For the rest of the winter the Park will be open as normal but the Hall will be undergoing a transformation inside.   I'm looking forward to seeing the results next year.

Sunday, November 07, 2010

Stealing Labour's Deal

An interesting situation seems to have arisen this week.  For years Lib Dems (and perhaps Tories for all I know) have complained that Labour took our ideas and regurgitated them as their policies. This week it seems perhaps the coalition has turned the tables.  Ian Duncan Smith said that peope who are unemployed long term will be expected to do 4 weeks of work experience as a way breaking the habits of unemployment.  Shrieks of outrage from some people including the Archbishop of Canterbury who believes that it will drive people into despair but from Labour - very little.  Why?  Because it was their policy anyway.  It's nothing new.  The Flexible New Deal involves, would you believe it, a 4 week stint of work experience.  So what I'd like to know is why, when Labour announced it last year there was no fuss but when the coalition announces it this year there are demonstrations and front page articles?  Media bias?  Selective amnesia?  Who knows - I certainly don't.

Friday, November 05, 2010

Remember, remember

the 5th of November - the anniversary of the infamous gunpowder plot which almost destroyed Parliament and exactly 6 months before the referendum which could fundamentally improve the way Parliament is elected.  No more "safe seats" with MPs who don't have to listen to their constituents, no more worrying about "wasted votes".  Voting Yes on May 5th next year will mean that we get an MP who is supported, at least as 2nd choice, by more than half the people in the constituency.  It will mean that people can express their first choice without fear of wasting their vote because if their first choice doesn't win their second preference vote kicks in.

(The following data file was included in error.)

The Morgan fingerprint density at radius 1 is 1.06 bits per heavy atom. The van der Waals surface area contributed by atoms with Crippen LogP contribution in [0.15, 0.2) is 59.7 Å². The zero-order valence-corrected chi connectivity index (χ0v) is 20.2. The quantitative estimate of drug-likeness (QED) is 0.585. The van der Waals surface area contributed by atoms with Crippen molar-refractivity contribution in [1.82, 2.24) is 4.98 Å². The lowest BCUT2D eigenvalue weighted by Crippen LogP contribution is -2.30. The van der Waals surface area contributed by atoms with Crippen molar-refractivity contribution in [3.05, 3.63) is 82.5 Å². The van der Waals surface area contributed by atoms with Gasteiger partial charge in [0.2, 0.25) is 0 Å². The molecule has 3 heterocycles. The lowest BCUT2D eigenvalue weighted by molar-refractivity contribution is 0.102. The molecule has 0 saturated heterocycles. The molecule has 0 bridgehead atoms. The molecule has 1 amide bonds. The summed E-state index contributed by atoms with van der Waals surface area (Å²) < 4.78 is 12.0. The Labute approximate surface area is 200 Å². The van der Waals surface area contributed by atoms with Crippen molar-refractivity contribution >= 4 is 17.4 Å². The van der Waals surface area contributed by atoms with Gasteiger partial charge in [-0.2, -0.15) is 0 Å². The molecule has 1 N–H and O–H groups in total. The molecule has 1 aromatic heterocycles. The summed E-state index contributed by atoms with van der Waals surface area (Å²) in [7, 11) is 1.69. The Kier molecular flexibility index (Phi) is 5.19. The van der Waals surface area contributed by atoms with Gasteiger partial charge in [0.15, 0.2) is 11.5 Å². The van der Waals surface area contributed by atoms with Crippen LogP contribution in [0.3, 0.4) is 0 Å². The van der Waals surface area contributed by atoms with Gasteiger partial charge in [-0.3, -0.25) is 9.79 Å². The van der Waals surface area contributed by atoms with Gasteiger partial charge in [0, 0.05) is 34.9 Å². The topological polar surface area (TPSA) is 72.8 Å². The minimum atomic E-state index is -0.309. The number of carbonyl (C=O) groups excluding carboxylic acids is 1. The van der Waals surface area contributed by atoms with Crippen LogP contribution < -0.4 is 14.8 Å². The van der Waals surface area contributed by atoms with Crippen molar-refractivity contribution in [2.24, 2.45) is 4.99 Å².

And just by the way, 5th November is also my mother's birthday and that means more to me than either of the other 2!

Thursday, November 04, 2010

This morning's meeting at Memorial Garden was rather a damp affair, typical of November I suppose.  The path is complete, the ground has been reseeded, the benches positioned nicely on their new paved areas.  We agreed to have some further planting between the memorial and the new path, filling in that triangle.  We also agreed that the litter bin would be cleaned and painted to remove the mossy greenery from its sides.  Once that's done the only thing we're waiting for is the new lamp column.  I hope it's done before Remembrance Day but it's looking less and less likely now.
The snapshots give some idea of the improvements that have been made.  People walking past commented on what an improvement it is but also pointed out that we need to maintain it in good condition.  That's going to be part of the Parish Council's responsibility and will be done.  This garden is intended to be a place of peace and reflection, and a fitting addition to the war memorial.
This evening I was delighted to be at the first all-member meeting of the Protect Preston Park group.  This group grew out of the public meetings and protests over the idea of building a replacement for Egglescliffe school in the Park and on the allotments.  The battle to stop the school has been won, but the battle to have the Park protected for the future is not over.  The council has not acknowledged that the status of the Park is a factor in rejecting the idea of building - their whole argument was around technicalities like whether a bridge could be provided.  The group will continue to fight that battle, but now it's working alongside the staff who manage and care for the Park and Museum all the year round.